BOISE, Idaho –
Across the bustling campus there is one man clad in a camouflage military uniform. He is the sole service member working directly with the National Interagency Fire Center here and is responsible for coordinating the military response to wild land fires.
Army Reserve Lt. Col. Charles Foreman, who is an infantry officer by trade, served an Active Duty-Operational Support tour here for the duration of the fire season, which, he said, could last upward of three to four months.
As an emergency preparedness officer for Region X of the Defense Coordinating Element, he worked with other federal agencies to plan and prepare military assets to assist in responding to wild fires on federal lands.
“It’s a lot of Air Force assets and then, case-by-case, they’ll request active-duty ground forces to get some quick training, and then they’ll send them out to do some firefighting on the fire lines,” said Foreman, who is attached to the 76th Operational Readiness Command out of Salt Lake City.
During this fire season, Defense Department ground fire assets were used most notably to battle the Dixie Fire in Northern California. The fire consumed more than 1,500 square miles, destroyed more than 1,300 structures and caused one death, to date.
After the NIFC sent a request through federal channels, the request must be approved at the Office of the Secretary of Defense level. Once approved, Soldiers from Joint Base Lewis-McChord, Washington, were called on to provide a command and control element as well as hand crews to fight the fire on the front lines. The Soldiers are a mix of the 23rd Brigade Engineer Battalion and the 2nd Battalion, 3rd Infantry Regiment, both from the 1st Squadron, 2nd Stryker Brigade Combat Team, 7th Infantry Division, I Corps.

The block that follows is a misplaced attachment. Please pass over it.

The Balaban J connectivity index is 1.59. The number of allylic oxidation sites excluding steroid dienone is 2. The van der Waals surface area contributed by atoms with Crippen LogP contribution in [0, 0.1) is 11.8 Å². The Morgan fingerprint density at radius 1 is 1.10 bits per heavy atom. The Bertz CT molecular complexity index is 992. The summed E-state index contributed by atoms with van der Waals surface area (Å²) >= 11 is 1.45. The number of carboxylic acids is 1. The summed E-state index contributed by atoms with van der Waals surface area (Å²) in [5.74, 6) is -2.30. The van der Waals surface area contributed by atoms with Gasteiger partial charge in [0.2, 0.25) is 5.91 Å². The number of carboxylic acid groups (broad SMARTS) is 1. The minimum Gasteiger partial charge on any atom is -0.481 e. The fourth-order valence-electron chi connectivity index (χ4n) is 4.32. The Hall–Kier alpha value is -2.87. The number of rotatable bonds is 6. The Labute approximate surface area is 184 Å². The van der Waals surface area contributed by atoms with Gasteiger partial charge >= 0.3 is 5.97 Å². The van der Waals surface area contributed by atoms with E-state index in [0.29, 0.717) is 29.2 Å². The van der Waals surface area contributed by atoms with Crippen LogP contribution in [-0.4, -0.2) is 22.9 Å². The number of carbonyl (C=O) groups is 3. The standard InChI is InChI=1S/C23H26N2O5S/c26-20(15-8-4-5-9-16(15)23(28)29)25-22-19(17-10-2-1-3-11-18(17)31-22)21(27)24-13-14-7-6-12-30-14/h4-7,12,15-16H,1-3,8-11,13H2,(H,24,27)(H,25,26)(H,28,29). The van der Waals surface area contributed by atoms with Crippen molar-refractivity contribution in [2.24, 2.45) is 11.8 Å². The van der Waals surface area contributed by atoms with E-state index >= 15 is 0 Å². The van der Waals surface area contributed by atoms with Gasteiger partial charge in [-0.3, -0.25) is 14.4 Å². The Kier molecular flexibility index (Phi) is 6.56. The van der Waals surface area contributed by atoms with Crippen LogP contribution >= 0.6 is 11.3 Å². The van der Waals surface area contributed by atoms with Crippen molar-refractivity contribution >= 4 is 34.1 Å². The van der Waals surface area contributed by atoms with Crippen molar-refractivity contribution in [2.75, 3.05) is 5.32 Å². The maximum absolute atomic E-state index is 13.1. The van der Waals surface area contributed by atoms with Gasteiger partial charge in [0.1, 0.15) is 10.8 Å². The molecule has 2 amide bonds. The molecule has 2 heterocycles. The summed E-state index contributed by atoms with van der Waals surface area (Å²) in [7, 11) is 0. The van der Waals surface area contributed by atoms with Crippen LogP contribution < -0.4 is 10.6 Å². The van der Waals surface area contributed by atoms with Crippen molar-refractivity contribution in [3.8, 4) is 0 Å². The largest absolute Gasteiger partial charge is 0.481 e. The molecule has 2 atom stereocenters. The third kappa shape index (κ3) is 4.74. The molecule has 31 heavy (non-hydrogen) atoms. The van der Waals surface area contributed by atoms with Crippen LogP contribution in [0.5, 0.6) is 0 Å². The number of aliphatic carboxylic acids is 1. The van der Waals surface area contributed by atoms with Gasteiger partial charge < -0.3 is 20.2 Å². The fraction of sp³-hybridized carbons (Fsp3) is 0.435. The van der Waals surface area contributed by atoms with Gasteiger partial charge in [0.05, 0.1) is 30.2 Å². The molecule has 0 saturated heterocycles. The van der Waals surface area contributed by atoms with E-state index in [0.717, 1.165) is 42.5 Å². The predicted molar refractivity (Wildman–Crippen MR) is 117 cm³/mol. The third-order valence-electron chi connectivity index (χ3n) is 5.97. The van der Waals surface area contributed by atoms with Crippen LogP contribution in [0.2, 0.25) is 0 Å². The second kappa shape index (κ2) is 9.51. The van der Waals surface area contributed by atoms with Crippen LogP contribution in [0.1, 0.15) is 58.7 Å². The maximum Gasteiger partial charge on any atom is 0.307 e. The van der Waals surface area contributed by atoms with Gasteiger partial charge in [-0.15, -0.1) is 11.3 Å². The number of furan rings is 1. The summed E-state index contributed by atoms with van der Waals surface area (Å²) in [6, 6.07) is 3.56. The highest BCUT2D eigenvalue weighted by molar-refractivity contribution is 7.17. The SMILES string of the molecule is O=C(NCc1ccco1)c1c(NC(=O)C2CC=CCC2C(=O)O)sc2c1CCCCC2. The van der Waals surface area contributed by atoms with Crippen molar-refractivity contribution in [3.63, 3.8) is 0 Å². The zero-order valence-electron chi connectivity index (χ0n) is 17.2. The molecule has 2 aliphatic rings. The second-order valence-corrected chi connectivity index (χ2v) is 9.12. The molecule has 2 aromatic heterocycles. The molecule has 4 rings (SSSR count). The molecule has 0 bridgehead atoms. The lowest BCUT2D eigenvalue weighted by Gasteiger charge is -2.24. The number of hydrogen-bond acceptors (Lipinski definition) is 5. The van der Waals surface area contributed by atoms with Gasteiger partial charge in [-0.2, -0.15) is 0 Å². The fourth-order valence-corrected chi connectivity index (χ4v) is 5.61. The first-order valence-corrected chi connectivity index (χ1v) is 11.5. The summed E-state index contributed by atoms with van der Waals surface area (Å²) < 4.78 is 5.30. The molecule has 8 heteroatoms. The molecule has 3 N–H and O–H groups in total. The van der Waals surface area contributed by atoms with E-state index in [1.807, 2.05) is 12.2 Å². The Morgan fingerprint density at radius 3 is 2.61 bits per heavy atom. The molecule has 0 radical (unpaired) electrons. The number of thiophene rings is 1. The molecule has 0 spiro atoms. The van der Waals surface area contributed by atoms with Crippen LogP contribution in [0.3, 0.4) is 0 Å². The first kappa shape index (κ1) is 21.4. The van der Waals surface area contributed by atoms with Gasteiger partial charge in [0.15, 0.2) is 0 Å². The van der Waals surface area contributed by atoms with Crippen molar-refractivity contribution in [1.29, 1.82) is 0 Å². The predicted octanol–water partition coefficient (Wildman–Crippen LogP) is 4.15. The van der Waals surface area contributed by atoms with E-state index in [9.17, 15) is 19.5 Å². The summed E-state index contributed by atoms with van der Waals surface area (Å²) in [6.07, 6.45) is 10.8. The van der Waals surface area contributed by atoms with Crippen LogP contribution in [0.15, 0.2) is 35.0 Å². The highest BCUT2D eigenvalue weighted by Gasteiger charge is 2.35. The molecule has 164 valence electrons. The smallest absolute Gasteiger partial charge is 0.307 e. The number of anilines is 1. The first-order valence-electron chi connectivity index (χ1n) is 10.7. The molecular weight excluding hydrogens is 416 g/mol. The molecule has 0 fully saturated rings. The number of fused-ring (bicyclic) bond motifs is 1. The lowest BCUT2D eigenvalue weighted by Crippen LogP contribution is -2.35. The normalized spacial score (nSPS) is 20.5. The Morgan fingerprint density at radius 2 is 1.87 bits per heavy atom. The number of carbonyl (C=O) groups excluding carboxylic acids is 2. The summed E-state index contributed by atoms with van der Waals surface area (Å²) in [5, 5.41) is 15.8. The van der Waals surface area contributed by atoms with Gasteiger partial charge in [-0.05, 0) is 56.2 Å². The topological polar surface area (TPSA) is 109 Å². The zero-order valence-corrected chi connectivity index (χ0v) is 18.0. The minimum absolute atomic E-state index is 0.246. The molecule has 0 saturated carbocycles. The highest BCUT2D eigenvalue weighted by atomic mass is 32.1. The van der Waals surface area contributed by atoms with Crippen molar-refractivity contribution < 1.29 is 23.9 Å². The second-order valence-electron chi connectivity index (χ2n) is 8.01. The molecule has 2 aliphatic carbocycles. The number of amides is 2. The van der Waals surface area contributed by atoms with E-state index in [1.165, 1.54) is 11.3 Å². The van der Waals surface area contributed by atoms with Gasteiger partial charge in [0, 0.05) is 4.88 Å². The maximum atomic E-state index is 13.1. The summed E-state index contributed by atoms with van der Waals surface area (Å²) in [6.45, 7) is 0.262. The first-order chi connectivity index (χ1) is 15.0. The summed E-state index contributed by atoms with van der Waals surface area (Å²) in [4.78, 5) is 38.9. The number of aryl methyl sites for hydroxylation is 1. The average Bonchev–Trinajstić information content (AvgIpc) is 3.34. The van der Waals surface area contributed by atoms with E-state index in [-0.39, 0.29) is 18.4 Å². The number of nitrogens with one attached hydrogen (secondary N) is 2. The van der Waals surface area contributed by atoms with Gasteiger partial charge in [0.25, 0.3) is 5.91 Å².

Once identified, the Soldiers were provided a brief train-up period where they learned the basics of wild land firefighting before being sent to more intensive training near the front lines of the Dixie Fire. Once they are trained and deemed ready to join the fight, the Soldiers are put into crews and begin working to fight the fire.
“They have liaisons with them who usually have background in both military and federal firefighting so they know how to talk the talk with everyone there involved and make sure people are on the same page,” Foreman said.
Each wildfire season brings new challenges, but the role of the military liaison remains a vital link between federal agencies and Defense Department assets.
“While it's difficult to predict what the next few years will look like, considering how significant this year's fire season was, I imagine we'll continue seeing DoD being utilized for firefighting for quite some time,” Foreman said.